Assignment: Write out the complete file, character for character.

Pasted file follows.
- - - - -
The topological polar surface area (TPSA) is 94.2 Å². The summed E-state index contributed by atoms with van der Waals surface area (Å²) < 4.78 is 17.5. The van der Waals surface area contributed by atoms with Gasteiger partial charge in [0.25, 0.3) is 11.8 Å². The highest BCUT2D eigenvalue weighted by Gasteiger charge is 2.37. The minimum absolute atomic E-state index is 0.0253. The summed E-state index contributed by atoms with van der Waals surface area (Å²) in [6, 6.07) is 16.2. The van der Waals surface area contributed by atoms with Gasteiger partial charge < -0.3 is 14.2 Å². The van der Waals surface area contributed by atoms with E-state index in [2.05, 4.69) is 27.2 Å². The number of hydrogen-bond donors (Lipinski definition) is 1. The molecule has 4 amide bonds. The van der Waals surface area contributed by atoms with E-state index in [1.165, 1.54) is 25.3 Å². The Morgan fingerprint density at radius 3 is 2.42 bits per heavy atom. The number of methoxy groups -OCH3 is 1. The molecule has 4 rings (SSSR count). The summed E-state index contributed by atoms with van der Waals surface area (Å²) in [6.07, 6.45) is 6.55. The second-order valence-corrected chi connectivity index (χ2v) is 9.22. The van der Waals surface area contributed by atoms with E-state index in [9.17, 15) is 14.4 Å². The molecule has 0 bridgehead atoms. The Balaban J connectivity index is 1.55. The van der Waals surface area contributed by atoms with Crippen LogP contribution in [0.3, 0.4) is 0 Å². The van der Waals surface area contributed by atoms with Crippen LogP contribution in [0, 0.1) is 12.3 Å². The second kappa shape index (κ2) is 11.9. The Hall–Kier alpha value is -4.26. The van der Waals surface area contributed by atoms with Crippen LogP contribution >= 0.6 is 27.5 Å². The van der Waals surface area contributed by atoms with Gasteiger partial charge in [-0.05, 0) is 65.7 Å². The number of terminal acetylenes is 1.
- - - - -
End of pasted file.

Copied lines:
The topological polar surface area (TPSA) is 94.2 Å². The summed E-state index contributed by atoms with van der Waals surface area (Å²) < 4.78 is 17.5. The van der Waals surface area contributed by atoms with Gasteiger partial charge in [0.25, 0.3) is 11.8 Å². The highest BCUT2D eigenvalue weighted by Gasteiger charge is 2.37. The minimum absolute atomic E-state index is 0.0253. The summed E-state index contributed by atoms with van der Waals surface area (Å²) in [6, 6.07) is 16.2. The van der Waals surface area contributed by atoms with Gasteiger partial charge < -0.3 is 14.2 Å². The van der Waals surface area contributed by atoms with E-state index in [2.05, 4.69) is 27.2 Å². The number of hydrogen-bond donors (Lipinski definition) is 1. The molecule has 4 amide bonds. The van der Waals surface area contributed by atoms with E-state index in [1.165, 1.54) is 25.3 Å². The Morgan fingerprint density at radius 3 is 2.42 bits per heavy atom. The number of methoxy groups -OCH3 is 1. The molecule has 4 rings (SSSR count). The summed E-state index contributed by atoms with van der Waals surface area (Å²) in [6.07, 6.45) is 6.55. The second-order valence-corrected chi connectivity index (χ2v) is 9.22. The van der Waals surface area contributed by atoms with E-state index in [9.17, 15) is 14.4 Å². The molecule has 0 bridgehead atoms. The Balaban J connectivity index is 1.55. The van der Waals surface area contributed by atoms with Crippen LogP contribution in [0.3, 0.4) is 0 Å². The van der Waals surface area contributed by atoms with Crippen LogP contribution in [0, 0.1) is 12.3 Å². The second kappa shape index (κ2) is 11.9. The Hall–Kier alpha value is -4.26. The van der Waals surface area contributed by atoms with Crippen LogP contribution >= 0.6 is 27.5 Å². The van der Waals surface area contributed by atoms with Gasteiger partial charge in [-0.05, 0) is 65.7 Å². The number of terminal acetylenes is 1.